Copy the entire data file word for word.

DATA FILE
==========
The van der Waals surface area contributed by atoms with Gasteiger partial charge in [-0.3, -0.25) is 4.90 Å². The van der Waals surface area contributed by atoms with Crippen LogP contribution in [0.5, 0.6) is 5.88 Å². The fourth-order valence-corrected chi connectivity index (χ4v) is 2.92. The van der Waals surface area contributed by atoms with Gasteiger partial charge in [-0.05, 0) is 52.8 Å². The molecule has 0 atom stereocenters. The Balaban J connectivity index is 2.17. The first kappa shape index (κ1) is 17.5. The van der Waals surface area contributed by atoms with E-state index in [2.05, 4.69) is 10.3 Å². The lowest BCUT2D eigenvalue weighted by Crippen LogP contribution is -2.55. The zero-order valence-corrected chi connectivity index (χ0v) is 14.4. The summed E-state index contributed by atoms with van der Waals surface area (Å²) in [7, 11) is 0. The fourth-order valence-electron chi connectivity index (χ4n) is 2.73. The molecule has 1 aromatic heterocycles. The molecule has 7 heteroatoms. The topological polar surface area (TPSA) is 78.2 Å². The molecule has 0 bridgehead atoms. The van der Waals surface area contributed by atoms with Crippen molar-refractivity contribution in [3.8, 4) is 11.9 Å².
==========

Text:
The van der Waals surface area contributed by atoms with Gasteiger partial charge in [-0.3, -0.25) is 4.90 Å². The van der Waals surface area contributed by atoms with Crippen LogP contribution in [0.5, 0.6) is 5.88 Å². The fourth-order valence-corrected chi connectivity index (χ4v) is 2.92. The van der Waals surface area contributed by atoms with Gasteiger partial charge in [-0.05, 0) is 52.8 Å². The molecule has 0 atom stereocenters. The Balaban J connectivity index is 2.17. The first kappa shape index (κ1) is 17.5. The van der Waals surface area contributed by atoms with E-state index in [2.05, 4.69) is 10.3 Å². The lowest BCUT2D eigenvalue weighted by Crippen LogP contribution is -2.55. The zero-order valence-corrected chi connectivity index (χ0v) is 14.4. The summed E-state index contributed by atoms with van der Waals surface area (Å²) in [7, 11) is 0. The fourth-order valence-electron chi connectivity index (χ4n) is 2.73. The molecule has 1 aromatic heterocycles. The molecule has 7 heteroatoms. The topological polar surface area (TPSA) is 78.2 Å². The molecule has 0 bridgehead atoms. The van der Waals surface area contributed by atoms with Crippen molar-refractivity contribution in [3.8, 4) is 11.9 Å².